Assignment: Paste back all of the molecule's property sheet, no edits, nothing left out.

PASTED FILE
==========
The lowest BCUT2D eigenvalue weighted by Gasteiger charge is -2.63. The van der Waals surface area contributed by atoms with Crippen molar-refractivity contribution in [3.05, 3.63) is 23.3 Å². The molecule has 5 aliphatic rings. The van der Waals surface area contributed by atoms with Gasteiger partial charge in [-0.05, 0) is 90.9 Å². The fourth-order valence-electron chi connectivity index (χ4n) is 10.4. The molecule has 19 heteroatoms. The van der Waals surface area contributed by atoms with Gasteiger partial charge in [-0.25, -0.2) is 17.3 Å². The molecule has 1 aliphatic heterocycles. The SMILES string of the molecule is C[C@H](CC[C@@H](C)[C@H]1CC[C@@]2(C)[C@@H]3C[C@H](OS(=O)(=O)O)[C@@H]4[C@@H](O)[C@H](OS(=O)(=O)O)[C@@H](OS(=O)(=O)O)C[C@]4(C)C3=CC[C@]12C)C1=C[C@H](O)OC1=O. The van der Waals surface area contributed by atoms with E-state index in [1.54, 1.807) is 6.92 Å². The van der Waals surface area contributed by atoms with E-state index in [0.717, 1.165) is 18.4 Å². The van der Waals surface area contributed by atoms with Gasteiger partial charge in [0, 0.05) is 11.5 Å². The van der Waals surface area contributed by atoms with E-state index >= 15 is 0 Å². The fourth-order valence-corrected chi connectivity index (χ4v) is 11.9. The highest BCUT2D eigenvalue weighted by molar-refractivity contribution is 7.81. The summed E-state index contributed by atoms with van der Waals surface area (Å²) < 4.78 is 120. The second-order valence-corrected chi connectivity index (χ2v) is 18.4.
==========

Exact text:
The lowest BCUT2D eigenvalue weighted by Gasteiger charge is -2.63. The van der Waals surface area contributed by atoms with Crippen molar-refractivity contribution in [3.05, 3.63) is 23.3 Å². The molecule has 5 aliphatic rings. The van der Waals surface area contributed by atoms with Gasteiger partial charge in [-0.05, 0) is 90.9 Å². The fourth-order valence-electron chi connectivity index (χ4n) is 10.4. The molecule has 19 heteroatoms. The van der Waals surface area contributed by atoms with Gasteiger partial charge in [-0.25, -0.2) is 17.3 Å². The molecule has 1 aliphatic heterocycles. The SMILES string of the molecule is C[C@H](CC[C@@H](C)[C@H]1CC[C@@]2(C)[C@@H]3C[C@H](OS(=O)(=O)O)[C@@H]4[C@@H](O)[C@H](OS(=O)(=O)O)[C@@H](OS(=O)(=O)O)C[C@]4(C)C3=CC[C@]12C)C1=C[C@H](O)OC1=O. The van der Waals surface area contributed by atoms with E-state index in [1.54, 1.807) is 6.92 Å². The van der Waals surface area contributed by atoms with E-state index in [0.717, 1.165) is 18.4 Å². The van der Waals surface area contributed by atoms with Gasteiger partial charge in [0, 0.05) is 11.5 Å². The van der Waals surface area contributed by atoms with E-state index >= 15 is 0 Å². The fourth-order valence-corrected chi connectivity index (χ4v) is 11.9. The highest BCUT2D eigenvalue weighted by molar-refractivity contribution is 7.81. The summed E-state index contributed by atoms with van der Waals surface area (Å²) < 4.78 is 120. The second-order valence-corrected chi connectivity index (χ2v) is 18.4.